MAGIC, MYSTERY, AND HEAVENLY TOURISTS A. Prentice All Scripture references are to the New International Version, UK edition, unless noted otherwise. __________________________ Ask the former generations and find out what their fathers learned, for we were born only yesterday and know nothing, and our days on earth are but a shadow. Job 8: 8, 9 ATHEISM AND STAGE MAGIC have one element in common: they each require a suspension of belief in the rational. Both attempt to trick the mind into believing that some amazing thing has occurred without apparent explanation. The audience for both these forms of prestidigitation willingly goes along with the trick. But the crowd that exits the theatre emerges into a world of cause-and-effect and implicit consequences, and leaves behind any lasting belief in wizardry. Atheists remain men- tally enclosed in an environment composed of wild improbabilities. The assertion that God does not exist is an ancient one. But today’s ‘new’ Atheism is different. It’s more muscular, drawing its arguments from science rather than philosophy. This approach is in tune with the times. Our modern style of life is made pos- sible by scientific knowledge and innovation. The gadgets and appliances with which we interact every day operate by com- puter circuitry. They are the products of complex manufacturing processes based on mathematical calculations and a deep knowledge of engineering, chemistry, and materials architecture. Sherlock Holmes, the detective given life by the nineteenth-century imagination of Sir Arthur Conan Doyle, is legendary for his powers of deduction. By observing carefully and assembling obscure data he draws remarkably accurate conclusions about the perpetrators of one crime or another. ‘He stood,’ said Holmes, ‘to the left of the door – that is to say, further up the path than is necessary to reach the door?’ ‘Yes, he did.’ ‘And he is a man with a wooden leg?’ Something like fear sprang up in the young lady’s expressive black eyes. ‘Why, you are like a magician,’ said she. ‘How do you know that?’ She smiled, but there was no answering smile in Holmes’ thin, eager face. – The Adventure of the Beryl Coronet Dr. John Watson, Holmes’ assistant and biographer in the novels, records this exchange with the detective: I could not help laughing at the ease with which [Holmes] explained his process of deduction. ‘When I hear you give your reasons,’ I remarked, ‘the thing always appears to me to be so ridiculously simple that I could easily do it myself, though at each successive instance of your reasoning I am baffled, until you explain your process.’ A Scandal in Bohemia The mental powers and range of knowledge demonstrated by this superb detective of fiction have captivated readers around the world, who probably imagined they were as clever as he. But as a phenomenon of the nineteenth century, Sherlock Holmes would be hard-pressed to find employment in the twenty-first. The rate at which knowledge has expanded since those foggy London days two centuries distant, has been at such a rate that no single mind, no matter how prodigious, can take it all in. And as the sphere of knowledge has ballooned, man’s intellect can touch only an ever-decreasing bit of it. The volume of data is now so vast that it must be processed in ultra-powerful computers, and many brains, across a wide spectrum of scientific dis- ciplines must collaborate in sorting it all out. There’s never been a better time to be an atheist. A number of related factors have matured which are conducive to the notion: (1) the prevailing mechanistic view of Evolution; (2) the ingrained tendency to interpret all data within the context of unbelief; and, (3) the decay of established social mores, especially in the first world nations, the traditional loci of modern science. (1) You said in your heart, ‘I will ascend to heaven; I will raise my throne above the stars of God; I will sit enthroned on the mount of assembly, on the utmost heights of the sacred mountain, I will ascend above the tops of the clouds; I will make myself like the Most High’ (Isaiah 14: 13, 14). Since its formal introduction via Darwin and his advocates in the Victorian era, Evolution has gone from strength to strength, and will continue to do so. The doctrine, though widely disputed at its introduction, has always held within it the seed of unbe- lief. It is, after all, an alternative explanation not just for the progression of life on earth, but for the origin of life on earth. As such it has trumped the assertion in the Book of Genesis that all life was created by God. The two theories, seen in stark terms – life arising from Chance, and life Deliberately Made – are at loggerheads. Attempting to reconcile them, as many Christians do, by claiming that God set in motion the evolution of all forms of life, merely cedes a goal to the other side but wins no plaudits from their opponents. Atheists generally regard Christian believers as stupid, and assert that anyone with an ounce of intelligence or reason would adopt Atheism as the supremely logical position. Theories alter facts. A pre-conceived idea has a powerful influence on how data are interpreted. Once God is ruled out, almost anything else – as implausible as it may be – can be ruled in. I do not mean that all conclusions based on scientific observations are faulty, but significant elements may either be overlooked or mis-interpreted or ignored, simply because they do not fit the generally agreed-upon model. Just why is God left out of the picture? It’s not that most scientists cannot accept the idea of ‘first cause’. After all, the Big Bang, which purportedly set the Universe in motion is, in reality, a first cause. No, it’s rather that athe- istic science cannot accept a First Cause with personality. This seems rather peculiar. Everyday life is full of first causes. In our daily experiences at work, at play, on the street, in the garden – hardly anything happens to us without someone having precipitated it (by design or neglect). Even accidents are usu- ally the unintended consequences of a series of events which, if traced back Sherlock-like, would reveal a mind at their root. An aeroplane may crash as the result of a number of causes, from pilot error to the failure of a crucial component badly de- signed or mechanically deficient, all factors indicative of human intervention at some point in the chain which led up to the tragedy. Atheism, firmly wedded to Evolution, asks the reasoning mind to accept that the birth of the Universe and the whole concaten- ation of events which followed – including life and intelligence – are nothing more than a series of anomalies, un-caused, un- planned, un-directed. The very notion underlying Evolution is that of progressive development or motion (change). This activity requires a driver. It is one thing to claim that the Big Bang, a theoretical sudden explosion of compressed matter formed the stars, planets, etc., and keeps them moving away from one another at great speeds – but it is quite another to assert that that initial momentum was converted into a biological motive force – that is, matter begetting life. Incidentally, this trend in academia is not unlike the generalised personal detachment between action and consequences, in- creasingly common in a consumer society accustomed to an abundant supply of goods. The methods by which foodstuffs ap- pear on the supermarket shelves, for example, can seem almost magical to a generation separated by urban conveniences from agricultural processes. In a broader sense, the bad consequences of selfish or immoral behaviour tend to be ignored in the in- terests of encouraging individuality and a sense of ‘self-worth’. In such an environment, godlessness thrives: the consequences of not having faith are dismissed as harmless. The drift toward unbelief is aided and abetted by the general failure of society and its arbiters – politicians, educators – to coax the citizenry toward any sense of righteousness. (2) The tents of marauders are undisturbed, and those who provoke God are secure  those who carry their god in their hands (Job 12: 6). If atheistic scientists can accept the notion of spontaneous action in the Big Bang, why is it so hard for them to stretch their minds to accept the existence of a Causer? The degree of difficulty involved in such an admission would not seem to be greater than the position they hold now. The benefit derived from a recognition that a Supreme Being With A Mind lies behind the Universe would be reflected in the interpretation of the data. How large a difference such a presumption might make to the ad- vancement and cohesion of scientific understanding, one can only guess at. It’s never been done consistently and will probably not be attempted. Indeed, it may be that the trajectory of science is now so far off that the experiment could not be attempted. Such a revamping of underlying theories would surely require the dismantling of some cherished ideas, the inertia of which will resist U-turns. This is not to say that most Science is on a faulty footing – NASA could not have landed men on the moon without an exquisite understanding of propulsion, physics and astronomy. But given the acknowledged complexity of the known universal order it is unlikely that contemporary scientific knowledge is complete or omniscient. There may be a vast number of holes in Man’s un- derstanding of how and why things work the way they do. In short, any conscientious scientist must admit that he or she is scratching only at the surface of the truth. The trouble is that comparatively few of these highly intelligent individuals will admit that one of the holes may contain the notion of a Creator. Atheistic science rejects what it regards as the superstitious magic of ‘creation’. Instead, it has substituted its own magic of the Big Bang – an event so far back in any meaningful under- standing of chronology that it might as well be an eternity, and one before which there was . . . nothing? (3) He will deliver us from the Assyrian when he invades our land and marches into our borders (Micah 5: 5). For most people, atheism will never fully supplant faith; the faculty for belief in a Supreme Being is deeply entrenched in human nature. But the structure and shape of the faith that people now hold has been profoundly altered by the effects of the alliance of Science with Atheism. In the West, especially in those nations which once formed the old Christendom, the effects of the promulgation of a culture of unbelief are dire, and will get worse. The tendency to reject faith in general and Christianity in particular, coincides with – and has been stimulated by – advances in scientific knowledge and the crude social trends to- ward a liberal, humanistic philosophy in many areas of thought. These changes have been boosted by the natural tendency of each generation to discard the mores and outlook of the preceding generation, and to express itself in radically different forms of music, sexual behaviour, and so on. All in all, society must cope with a radically altered social landscape compared with pre- vious generations. In addition, the thirst for information and modernity is, by its nature, secular. Scientific inquiry, having already ruled out God, is not a friend to faith; and a modern style of living which smirks at self-control or the development of a godly character does not bode well for Christianity. Atheism and Science, being now essentially fused together as one, exude certainty, conveying the impression that by merely explaining Nature they hold a commanding claim to it. The conscientious Christian has no such luxury, being frequently troubled by doubt over what he or she has been taught to believe about the Bible, the character of God or, in low moods, to question even His existence. Don’t be surprised by such trials. Faith grows out of the struggles with doubt: ‘Help me overcome my unbelief!’ (Mark 9: 24). These are hard times to be a believer in the Bible. It’s important to remember that atheists, no matter how clever their arguments may seem, are not as conversant with the Bible or its overall philosophy as they pretend to be. Like passengers disembarking from a cruise ship at the latest port of call on an exotic island, possessing only a nodding acquaintance with local culture, most unbelievers spend little time worrying about the daily implications of the Christian faith or the consequences of losing it. Attempting to indict God with phony arguments, they are transient tourists, dipping in and out of the heavenly environment just long enough to find something wrong with it. They do not care if they destroy your faith. So don’t be overawed or intimidated by their approach. At the same time, don’t fall back on blind dogma; engage in an intelligent, inquisitive, rational study of the Bible. The Christian woman or man who rests by faith in the finished work of Christ as Saviour and King is a forgiven child, beloved by God, the Maker and Sustainer of All Things. And though we may wage long and severe mental battles against doubt, we will at length come through, scarred and battered, but victorious. ______________ 2011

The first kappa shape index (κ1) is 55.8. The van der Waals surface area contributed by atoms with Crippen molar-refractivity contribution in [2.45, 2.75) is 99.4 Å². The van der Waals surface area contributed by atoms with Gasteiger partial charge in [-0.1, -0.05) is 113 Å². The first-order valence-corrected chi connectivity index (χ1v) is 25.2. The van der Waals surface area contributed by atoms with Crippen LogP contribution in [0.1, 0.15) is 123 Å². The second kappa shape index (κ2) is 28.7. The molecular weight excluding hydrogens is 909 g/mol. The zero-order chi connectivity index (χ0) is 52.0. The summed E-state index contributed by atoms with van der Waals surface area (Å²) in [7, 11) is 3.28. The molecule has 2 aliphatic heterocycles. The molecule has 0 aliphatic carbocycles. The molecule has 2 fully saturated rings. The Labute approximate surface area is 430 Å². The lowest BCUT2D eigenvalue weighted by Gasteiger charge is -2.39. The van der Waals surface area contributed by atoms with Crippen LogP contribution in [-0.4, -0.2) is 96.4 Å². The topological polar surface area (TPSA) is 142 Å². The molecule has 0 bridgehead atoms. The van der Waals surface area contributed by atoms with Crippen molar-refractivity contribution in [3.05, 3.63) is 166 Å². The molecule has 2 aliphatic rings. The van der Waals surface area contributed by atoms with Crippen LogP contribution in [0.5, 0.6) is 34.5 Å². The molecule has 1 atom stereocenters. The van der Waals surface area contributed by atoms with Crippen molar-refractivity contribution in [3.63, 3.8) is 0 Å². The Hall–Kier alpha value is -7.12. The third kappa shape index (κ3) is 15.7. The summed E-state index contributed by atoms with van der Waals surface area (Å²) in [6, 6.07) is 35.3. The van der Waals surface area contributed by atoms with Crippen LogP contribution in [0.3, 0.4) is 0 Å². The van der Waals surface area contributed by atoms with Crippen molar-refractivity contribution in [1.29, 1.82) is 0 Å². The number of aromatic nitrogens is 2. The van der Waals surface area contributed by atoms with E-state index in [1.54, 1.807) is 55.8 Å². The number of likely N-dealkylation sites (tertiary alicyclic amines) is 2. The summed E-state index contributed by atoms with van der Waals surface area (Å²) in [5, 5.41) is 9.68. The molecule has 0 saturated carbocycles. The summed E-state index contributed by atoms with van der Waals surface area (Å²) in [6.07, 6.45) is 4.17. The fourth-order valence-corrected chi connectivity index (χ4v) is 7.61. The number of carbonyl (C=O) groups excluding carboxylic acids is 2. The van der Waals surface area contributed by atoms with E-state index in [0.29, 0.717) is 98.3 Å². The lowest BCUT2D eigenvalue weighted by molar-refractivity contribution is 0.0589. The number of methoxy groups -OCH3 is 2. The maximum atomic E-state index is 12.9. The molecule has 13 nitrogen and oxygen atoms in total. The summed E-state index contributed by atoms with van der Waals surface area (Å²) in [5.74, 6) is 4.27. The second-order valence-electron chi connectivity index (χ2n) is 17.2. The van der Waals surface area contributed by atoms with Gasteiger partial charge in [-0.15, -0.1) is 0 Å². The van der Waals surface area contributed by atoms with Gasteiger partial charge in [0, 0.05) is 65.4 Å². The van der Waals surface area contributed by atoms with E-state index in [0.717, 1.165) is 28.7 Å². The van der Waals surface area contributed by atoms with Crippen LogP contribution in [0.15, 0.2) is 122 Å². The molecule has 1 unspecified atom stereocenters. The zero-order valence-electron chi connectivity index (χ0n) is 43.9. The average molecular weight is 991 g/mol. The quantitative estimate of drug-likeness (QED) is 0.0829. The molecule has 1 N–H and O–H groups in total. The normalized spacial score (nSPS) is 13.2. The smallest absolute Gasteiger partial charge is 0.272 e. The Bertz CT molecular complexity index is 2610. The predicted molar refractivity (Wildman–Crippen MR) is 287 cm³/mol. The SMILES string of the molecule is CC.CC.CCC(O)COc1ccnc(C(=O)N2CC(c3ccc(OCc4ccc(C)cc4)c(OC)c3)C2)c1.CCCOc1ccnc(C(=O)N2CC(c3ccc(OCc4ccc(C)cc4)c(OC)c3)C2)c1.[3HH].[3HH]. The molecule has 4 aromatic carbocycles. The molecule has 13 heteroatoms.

MAGIC, MYSTERY, AND HEAVENLY TOURISTS A. Prentice All Scripture references are to the New International Version, UK edition, unless noted otherwise. __________________________ Ask the former generations and find out what their fathers learned, for we were born only yesterday and know nothing, and our days on earth are but a shadow. Job 8: 8, 9 ATHEISM AND STAGE MAGIC have one element in com- mon: they each require a suspension of belief in the rational. Both attempt to trick the mind into believing that some amaz- ing thing has occurred without apparent explanation. The audi- ence for both these forms of prestidigitation willingly goes along with the trick. But the crowd that exits the theatre emerges into a world of cause-and-effect and implicit con- sequences, and leaves behind any lasting belief in wizardry. Atheists remain mentally enclosed in an environment com- posed of wild improbabilities. The assertion that God does not exist is an ancient one. But today’s ‘new’ Atheism is different. It’s more muscular, draw- ing its arguments from science rather than philosophy. This ap- proach is in tune with the times. Our modern style of life is made possible by scientific knowledge and innovation. The gadgets and appliances with which we interact every day oper- ate by computer circuitry. They are the products of complex manufacturing processes based on mathematical calculations and a deep knowledge of engineering, chemistry, and materials architecture. Sherlock Holmes, the detective given life by the nineteenth- century imagination of Sir Arthur Conan Doyle, is legendary for his powers of deduction. By observing carefully and as- sembling obscure data he draws remarkably accurate conclu- sions about the perpetrators of one crime or another. ‘He stood,’ said Holmes, ‘to the left of the door – that is to say, further up the path than is ne- cessary to reach the door?’ ‘Yes, he did.’ ‘And he is a man with a wooden leg?’ Something like fear sprang up in the young lady’s expressive black eyes. ‘Why, you are like a magician,’ said she. ‘How do you know that?’ She smiled, but there was no answering smile in Holmes’ thin, eager face. – The Adventure of the Beryl Coronet Dr. John Watson, Holmes’ assistant and biographer in the nov- els, records this exchange with the detective: I could not help laughing at the ease with which [Holmes] explained his process of deduction. ‘When I hear you give your reasons,’ I re- marked, ‘the thing always appears to me to be so ridiculously simple that I could easily do it myself, though at each successive instance of your reasoning I am baffled, until you explain your process.’ – A Scandal in Bohemia The mental powers and range of knowledge demonstrated by this superb detective of fiction have captivated readers around the world, who probably imagined they were as clever as he. But as a phenomenon of the nineteenth century, Sherlock Holmes would be hard-pressed to find employment in the twenty-first. The rate at which knowledge has expanded since those foggy London days two centuries distant, has been at such a rate that no single mind, no matter how prodigious, can take it all in. And as the sphere of knowledge has ballooned, man’s intellect can touch only an ever-decreasing bit of it. The volume of data is now so vast that it must be processed in ultra-powerful computers, and many brains, across a wide spectrum of scientific disciplines must collaborate in sorting it all out. There’s never been a better time to be an atheist. A number of related factors have matured which are conducive to the no- tion: (1) the prevailing mechanistic view of Evolution; (2) the ingrained tendency to interpret all data within the context of unbelief; and, (3) the decay of established social mores, espe- cially in the first world nations, the traditional loci of modern science. (1) You said in your heart, ‘I will ascend to heaven; I will raise my throne above the stars of God; I will sit enthroned on the mount of assembly, on the utmost heights of the sacred mountain, I will ascend above the tops of the clouds; I will make myself like the Most High’ (Isaiah 14: 13, 14). Since its formal introduction via Darwin and his advocates in the Victorian era, Evolution has gone from strength to strength, and will continue to do so. The doctrine, though widely disputed at its introduction, has always held within it the seed of unbelief. It is, after all, an alternative explanation not just for the progression of life on earth, but for the origin  of life on earth. As such it has trumped the assertion in the Book of Genesis that all life was created by God. The two the- ories, seen in stark terms – life arising from Chance, and life Deliberately Made – are at loggerheads. Attempting to recon- cile them, as many Christians do, by claiming that God set in motion the evolution of all forms of life, merely cedes a goal to the other side but wins no plaudits from their opponents. Atheists generally regard Christian believers as stupid, and as- sert that anyone with an ounce of intelligence or reason would adopt Atheism as the supremely logical position. Theories alter facts. A pre-conceived idea has a powerful influ- ence on how data are interpreted. Once God is ruled out, al- most anything else – as implausible as it may be – can be ruled in. I do not mean that all conclusions based on scientific ob- servations are faulty, but significant elements may either be overlooked or mis-interpreted or ignored, simply because they do not fit the generally agreed-upon model. Just why is God left out of the picture? It’s not that most scientists cannot ac- cept the idea of ‘first cause’. After all, the Big Bang, which purportedly set the Universe in motion is, in reality, a first cause. No, it’s rather that atheistic science cannot accept a First Cause with personality. This seems rather peculiar. Everyday life is full of first causes. In our daily experiences at work, at play, on the street, in the garden – hardly anything happens to us without someone hav- ing precipitated it (by design or neglect). Even accidents are usually the unintended consequences of a series of events which, if traced back Sherlock-like, would reveal a mind at their root. An aeroplane may crash as the result of a number of causes, from pilot error to the failure of a crucial component badly designed or mechanically deficient, all factors indicative of human intervention at some point in the chain which led up to the tragedy. Atheism, firmly wedded to Evolution, asks the reasoning mind to accept that the birth of the Universe and the whole concat- enation of events which followed – including life and intelli- gence – are nothing more than a series of anomalies, un- caused, un-planned, un-directed. The very notion underlying Evolution is that of progressive development or motion  (change). This activity requires a driver. It is one thing to claim that the Big Bang, a theoretical sudden explosion of compressed matter formed the stars, planets, etc., and keeps them moving away from one another at great speeds – but it is quite another to assert that that initial momentum was conver- ted into a biological motive force – that is, matter begetting life. Incidentally, this trend in academia is not unlike the general- ised personal detachment between action and consequences, increasingly common in a consumer society accustomed to an abundant supply of goods. The methods by which foodstuffs appear on the supermarket shelves, for example, can seem al- most magical to a generation separated by urban conveniences from agricultural processes. In a broader sense, the bad con- sequences of selfish or immoral behaviour tend to be ignored in the interests of encouraging individuality and a sense of ‘self-worth’. In such an environment, godlessness thrives: the consequences of not having faith are dismissed as harmless. The drift toward unbelief is aided and abetted by the general failure of society and its arbiters – politicians, educators – to coax the citizenry toward any sense of righteousness. (2) The tents of marauders are undisturbed, and those who provoke God are secure  those who carry their god in their hands (Job 12: 6). If atheistic scientists can accept the notion of spontaneous ac- tion in the Big Bang, why is it so hard for them to stretch their minds to accept the existence of a Causer? The degree of diffi- culty involved in such an admission would not seem to be greater than the position they hold now. The benefit derived from a recognition that a Supreme Being With A Mind lies be- hind the Universe would be reflected in the interpretation of the data. How large a difference such a presumption might make to the advancement and cohesion of scientific under- standing, one can only guess at. It’s never been done consist- ently and will probably not be attempted. Indeed, it may be that the trajectory of science is now so far off that the experi- ment could not be attempted. Such a revamping of underlying theories would surely require the dismantling of some cher- ished ideas, the inertia of which will resist U-turns. This is not to say that most Science is on a faulty footing – NASA could not have landed men on the moon without an ex- quisite understanding of propulsion, physics and astronomy. But given the acknowledged complexity of the known univer- sal order it is unlikely that contemporary scientific knowledge is complete or omniscient. There may be a vast number of holes in Man’s understanding of how and why things work the way they do. In short, any conscientious scientist must admit that he or she is scratching only at the surface of the truth. The trouble is that comparatively few of these highly intelligent in- dividuals will admit that one of the holes may contain the no- tion of a Creator. Atheistic science rejects what it regards as the superstitious magic of ‘creation’. Instead, it has substituted its own magic of the Big Bang – an event so far back in any meaningful understanding of chronology that it might as well be an eternity, and one before which there was . . . nothing? (3) He will deliver us from the Assyrian when he invades our land and marches into our borders (Micah 5: 5). For most people, atheism will never fully supplant faith; the faculty for belief in a Supreme Being is deeply entrenched in human nature. But the structure and shape of the faith that people now hold has been profoundly altered by the effects of the alliance of Science with Atheism. In the West, especially in those nations which once formed the old Christendom, the ef- fects of the promulgation of a culture of unbelief are dire, and will get worse. The tendency to reject faith in general and Christianity in particular, coincides with – and has been stimu- lated by – advances in scientific knowledge and the crude so- cial trends toward a liberal, humanistic philosophy in many areas of thought. These changes have been boosted by the nat- ural tendency of each generation to discard the mores and out- look of the preceding generation, and to express itself in radically different forms of music, sexual behaviour, and so on. All in all, society must cope with a radically altered social landscape compared with previous generations. In addition, the thirst for information and modernity is, by its nature, secu- lar. Scientific inquiry, having already ruled out God, is not a friend to faith; and a modern style of living which smirks at self-control or the development of a godly character does not bode well for Christianity. Atheism and Science, being now essentially fused together as one, exude certainty, conveying the impression that by merely explaining Nature they hold a commanding claim to it. The conscientious Christian has no such luxury, being frequently troubled by doubt over what he or she has been taught to be- lieve about the Bible, the character of God or, in low moods, to question even His existence. Don’t be surprised by such tri- als. Faith grows out of the struggles with doubt: ‘Help me overcome my unbelief!’ (Mark 9: 24). These are hard times to be a believer in the Bible. It’s important to remember that atheists, no matter how clever their arguments may seem, are not as conversant with the Bible or its overall philosophy as they pretend to be. Like pas- sengers disembarking from a cruise ship at the latest port of call on an exotic island, possessing only a nodding acquaint- ance with local culture, most unbelievers spend little time wor- rying about the daily implications of the Christian faith or the consequences of losing it. Attempting to indict God with phony arguments, they are transient tourists, dipping in and out of the heavenly environment just long enough to find something wrong with it. They do not care if they destroy your faith. So don’t be overawed or intimidated by their approach. At the same time, don’t fall back on blind dogma; engage in an intelligent, inquisitive, rational study of the Bible. The Christian woman or man who rests by faith in the finished work of Christ as Saviour and King is a forgiven child, be- loved by God, the Maker and Sustainer of All Things. And though we may wage long and severe mental battles against doubt, we will at length come through, scarred and battered, but victorious. ______________ 2011